Taiwan Finds Fake Twitter Accounts Tweeting Apologies From 'Taiwanese' to WHO Chief


2020-04-10
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china-infowar-041020.jpg Director Zhang Youren of Taiwan's Bureau of Investigation describes Chinese information warfare efforts against Taiwan, April 10, 2020.
RFA

Investigators in Taiwan say they have found a number of fake Twitter accounts linked to China posting fake apologies to World Health Organization (WHO) Director-General Tedros Adhanom Ghebreyesus, who has accused the democratic island of involvement in a series of personal and racist attacks against him.

Investigators from the ministry of justice in Taiwan said they had uncovered an effort by Chinese netizens to exploit the controversy by falsely identifying themselves as Taiwanese and issuing apologies to Tedros online, the island's Central News Agency reported.

The posts appeared on fake accounts made to imitate the account of Radio Free Asia, and included apology templates posted by an account calling itself "Radio Free Xuzhou."

The messages represented "a grave threat to Taiwan's international reputation," the investigators told a news conference in Taipei on Friday.

Tedros told a news conference on Wednesday that he had been personally attacked, had suffered racist abuse, and had even received death threats, a statement which nobody seems to be disputing.

But the island's government from the president down to the foreign ministry spokesmen and women have said the attacks had nothing to do with them.

"This attack came from Taiwan," Tedros said. "Taiwan, the foreign ministry also, they know the campaign. They did not dissociate themselves."

Taiwan's foreign ministry on Thursday called on Tedros to retract and apologize for the remarks.

President Tsai Ing-wen meanwhile invited Tedros to visit Taiwan and "experience for himself" the country's commitment to international engagement and public health.

Diplomatic pressure from Beijing


Taiwan, which has never formed part of the People's Republic of China nor been ruled by the Chinese Communist Party, has nevertheless been denied membership in international organizations under huge diplomatic pressure from Beijing, which claims the island as part of its territory.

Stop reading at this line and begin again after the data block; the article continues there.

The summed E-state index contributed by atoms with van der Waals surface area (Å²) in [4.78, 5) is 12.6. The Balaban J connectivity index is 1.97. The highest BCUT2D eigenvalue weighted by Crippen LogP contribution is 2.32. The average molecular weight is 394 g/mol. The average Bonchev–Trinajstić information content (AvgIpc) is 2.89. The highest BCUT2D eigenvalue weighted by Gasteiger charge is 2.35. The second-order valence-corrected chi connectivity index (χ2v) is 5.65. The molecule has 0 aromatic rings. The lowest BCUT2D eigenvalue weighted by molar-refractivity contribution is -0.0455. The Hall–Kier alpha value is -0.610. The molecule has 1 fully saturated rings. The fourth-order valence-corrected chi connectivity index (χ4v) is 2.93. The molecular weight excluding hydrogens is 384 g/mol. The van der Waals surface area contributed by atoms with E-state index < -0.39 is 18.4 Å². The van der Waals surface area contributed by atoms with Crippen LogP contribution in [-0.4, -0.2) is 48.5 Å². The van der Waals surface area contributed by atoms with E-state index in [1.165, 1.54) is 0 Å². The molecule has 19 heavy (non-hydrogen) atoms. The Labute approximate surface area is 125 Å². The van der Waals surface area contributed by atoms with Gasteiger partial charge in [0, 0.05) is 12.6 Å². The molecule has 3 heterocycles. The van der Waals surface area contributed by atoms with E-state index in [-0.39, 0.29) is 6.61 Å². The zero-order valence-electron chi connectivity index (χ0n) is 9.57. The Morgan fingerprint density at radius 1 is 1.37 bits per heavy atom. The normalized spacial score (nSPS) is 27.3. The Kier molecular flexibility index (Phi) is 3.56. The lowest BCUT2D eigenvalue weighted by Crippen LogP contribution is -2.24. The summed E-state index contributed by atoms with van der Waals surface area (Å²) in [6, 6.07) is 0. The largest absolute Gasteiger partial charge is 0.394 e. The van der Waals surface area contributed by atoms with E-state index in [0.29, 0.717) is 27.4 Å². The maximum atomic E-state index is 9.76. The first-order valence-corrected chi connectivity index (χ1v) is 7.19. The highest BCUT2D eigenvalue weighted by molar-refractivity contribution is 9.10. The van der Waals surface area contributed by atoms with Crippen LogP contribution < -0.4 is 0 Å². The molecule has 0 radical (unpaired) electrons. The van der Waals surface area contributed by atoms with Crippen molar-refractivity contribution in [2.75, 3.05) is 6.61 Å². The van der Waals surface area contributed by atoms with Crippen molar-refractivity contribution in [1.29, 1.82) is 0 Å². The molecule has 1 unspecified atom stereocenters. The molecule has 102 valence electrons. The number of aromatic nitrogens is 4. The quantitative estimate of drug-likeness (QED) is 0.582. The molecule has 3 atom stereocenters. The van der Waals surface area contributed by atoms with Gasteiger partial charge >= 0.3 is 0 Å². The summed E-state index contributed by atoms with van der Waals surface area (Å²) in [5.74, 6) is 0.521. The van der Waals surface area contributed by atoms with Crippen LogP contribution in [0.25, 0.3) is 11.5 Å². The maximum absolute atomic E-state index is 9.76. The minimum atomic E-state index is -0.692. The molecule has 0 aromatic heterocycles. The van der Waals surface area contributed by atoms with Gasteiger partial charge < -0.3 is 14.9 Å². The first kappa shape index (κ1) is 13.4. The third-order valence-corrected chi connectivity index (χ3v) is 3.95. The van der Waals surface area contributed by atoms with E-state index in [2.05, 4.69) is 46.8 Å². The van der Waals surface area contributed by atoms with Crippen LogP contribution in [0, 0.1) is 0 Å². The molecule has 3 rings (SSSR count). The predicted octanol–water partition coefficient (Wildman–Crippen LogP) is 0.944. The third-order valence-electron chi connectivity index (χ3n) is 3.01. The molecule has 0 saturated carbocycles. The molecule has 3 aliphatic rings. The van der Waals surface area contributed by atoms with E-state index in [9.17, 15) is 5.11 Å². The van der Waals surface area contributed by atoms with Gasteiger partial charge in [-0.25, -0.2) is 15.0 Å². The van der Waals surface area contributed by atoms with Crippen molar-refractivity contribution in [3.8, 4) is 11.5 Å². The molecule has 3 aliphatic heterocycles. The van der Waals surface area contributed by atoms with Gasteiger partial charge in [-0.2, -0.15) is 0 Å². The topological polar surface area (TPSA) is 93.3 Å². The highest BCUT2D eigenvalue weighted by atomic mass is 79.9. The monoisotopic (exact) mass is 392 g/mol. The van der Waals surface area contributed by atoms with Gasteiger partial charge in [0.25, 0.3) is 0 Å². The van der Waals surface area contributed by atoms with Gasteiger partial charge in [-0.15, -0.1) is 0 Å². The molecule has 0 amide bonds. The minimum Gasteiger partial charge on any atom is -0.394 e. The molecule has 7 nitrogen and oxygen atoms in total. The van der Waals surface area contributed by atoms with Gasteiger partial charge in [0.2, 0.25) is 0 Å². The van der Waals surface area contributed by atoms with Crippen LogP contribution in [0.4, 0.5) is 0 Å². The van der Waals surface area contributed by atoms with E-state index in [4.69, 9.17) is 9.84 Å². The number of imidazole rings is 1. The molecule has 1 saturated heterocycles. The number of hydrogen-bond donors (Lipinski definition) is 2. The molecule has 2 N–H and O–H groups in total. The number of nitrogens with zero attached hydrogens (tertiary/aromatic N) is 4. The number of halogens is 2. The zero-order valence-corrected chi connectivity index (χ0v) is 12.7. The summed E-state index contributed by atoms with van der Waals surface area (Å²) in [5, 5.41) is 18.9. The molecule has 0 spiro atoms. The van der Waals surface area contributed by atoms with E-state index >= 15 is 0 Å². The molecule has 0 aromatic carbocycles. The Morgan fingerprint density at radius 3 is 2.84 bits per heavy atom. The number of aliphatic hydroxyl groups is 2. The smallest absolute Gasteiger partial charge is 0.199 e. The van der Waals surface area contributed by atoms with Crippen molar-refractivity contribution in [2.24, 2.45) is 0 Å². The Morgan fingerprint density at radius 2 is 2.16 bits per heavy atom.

The island, which is a formal sovereign state under the 1911 Republic of China which fled to the island after losing a civil war to Mao Zedong's communists, has repeatedly called on the WHO to allow it to participate as an observer.

But WHO advisers and officials have ignored the requests and refused to discuss the possibility in public, responding that Taiwan is already participating in an unofficial capacity.

The WHO has also come under fire during the coronavirus pandemic for pro-China bias, and for failing to hold the statements of health officials up to closer scrutiny in the early stages of the epidemic in the central city of Wuhan.

Information warfare

China is no stranger to information warfare, having honed its techniques last year on the anti-extradition and pro-democracy movement in Hong Kong, as well as the election campaign on the democratic island of Taiwan.

Chinese foreign ministry spokesman Zhao Lijian said China "strongly condemns the personal attacks and racist words and actions directed against Dr. Tedros."

Zhao, who has been lauded by state media as a key figure in China's online infowars, continued: "The DPP in Taiwan have continually speculated about Taiwan's so-called participation in the WHO and the World Health Assembly since the epidemic began. Their purpose is to seek independence on the back of the epidemic."

Zhao has recently promoted the idea that the coronavirus that causes COVID-19 didn't originate in China at all, tweeting in March: "When did patient zero begin in US? How many people are infected? What are the names of the hospitals?."

"It might be US army who brought the epidemic to Wuhan. Be transparent! Make public your data! US owe us an explanation!" he wrote, triggering a diplomatic spat between Beijing and Washington, which summoned Chinese ambassador Cui Tiankai for a formal protest.

China's overseas propaganda offensive can be traced back to August 2013, when President Xi addressed the National Conference on Propaganda and Ideology, calling on officials and state-run media to "tell the China story well, and make sure China's voice is heard."

China's diplomatic service then swung into action in 2014, setting up social media accounts on Facebook and Twitter for its diplomatic missions around the world.

Social media, while blocked for ordinary people back home, is now seen as a key plank in Xi's drive to reshape China's international image, and experts say Beijing's propaganda specialists have now become adept at targeting different audiences around the world.

Reported by Hwang Chun-mei for RFA's Mandarin Service, and by the Cantonese Service. Translated and edited by Luisetta Mudie.

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